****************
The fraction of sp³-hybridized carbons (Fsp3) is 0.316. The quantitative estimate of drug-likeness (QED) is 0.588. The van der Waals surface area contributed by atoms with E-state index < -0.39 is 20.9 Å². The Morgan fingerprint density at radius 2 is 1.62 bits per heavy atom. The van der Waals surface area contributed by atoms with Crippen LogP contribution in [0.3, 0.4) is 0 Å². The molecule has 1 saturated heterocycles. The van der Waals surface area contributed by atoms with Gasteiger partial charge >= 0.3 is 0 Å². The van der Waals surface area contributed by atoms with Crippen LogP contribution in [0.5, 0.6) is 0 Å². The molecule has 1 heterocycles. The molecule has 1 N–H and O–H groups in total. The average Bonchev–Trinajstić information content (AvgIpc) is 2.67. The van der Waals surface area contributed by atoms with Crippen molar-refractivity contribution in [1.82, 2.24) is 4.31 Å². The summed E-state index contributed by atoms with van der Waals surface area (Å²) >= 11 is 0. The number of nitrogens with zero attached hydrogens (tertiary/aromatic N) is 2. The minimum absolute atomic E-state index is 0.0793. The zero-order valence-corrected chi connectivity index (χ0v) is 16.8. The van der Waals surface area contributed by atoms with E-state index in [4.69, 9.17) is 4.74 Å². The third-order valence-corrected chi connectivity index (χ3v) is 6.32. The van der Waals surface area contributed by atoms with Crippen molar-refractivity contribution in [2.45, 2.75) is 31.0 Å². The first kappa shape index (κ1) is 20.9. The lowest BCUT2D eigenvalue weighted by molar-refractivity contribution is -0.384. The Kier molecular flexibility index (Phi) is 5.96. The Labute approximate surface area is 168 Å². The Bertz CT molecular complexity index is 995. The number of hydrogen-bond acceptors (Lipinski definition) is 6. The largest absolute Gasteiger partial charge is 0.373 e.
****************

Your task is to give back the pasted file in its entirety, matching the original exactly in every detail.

The fraction of sp³-hybridized carbons (Fsp3) is 0.316. The quantitative estimate of drug-likeness (QED) is 0.588. The van der Waals surface area contributed by atoms with E-state index < -0.39 is 20.9 Å². The Morgan fingerprint density at radius 2 is 1.62 bits per heavy atom. The van der Waals surface area contributed by atoms with Crippen LogP contribution in [0.3, 0.4) is 0 Å². The molecule has 1 saturated heterocycles. The van der Waals surface area contributed by atoms with Gasteiger partial charge >= 0.3 is 0 Å². The van der Waals surface area contributed by atoms with Crippen LogP contribution in [0.5, 0.6) is 0 Å². The molecule has 1 heterocycles. The molecule has 1 N–H and O–H groups in total. The average Bonchev–Trinajstić information content (AvgIpc) is 2.67. The van der Waals surface area contributed by atoms with Crippen molar-refractivity contribution in [1.82, 2.24) is 4.31 Å². The summed E-state index contributed by atoms with van der Waals surface area (Å²) >= 11 is 0. The number of nitrogens with zero attached hydrogens (tertiary/aromatic N) is 2. The minimum absolute atomic E-state index is 0.0793. The zero-order valence-corrected chi connectivity index (χ0v) is 16.8. The van der Waals surface area contributed by atoms with E-state index in [4.69, 9.17) is 4.74 Å². The third-order valence-corrected chi connectivity index (χ3v) is 6.32. The van der Waals surface area contributed by atoms with Crippen molar-refractivity contribution in [2.45, 2.75) is 31.0 Å². The first kappa shape index (κ1) is 20.9. The lowest BCUT2D eigenvalue weighted by molar-refractivity contribution is -0.384. The Kier molecular flexibility index (Phi) is 5.96. The Labute approximate surface area is 168 Å². The Bertz CT molecular complexity index is 995. The number of hydrogen-bond acceptors (Lipinski definition) is 6. The largest absolute Gasteiger partial charge is 0.373 e.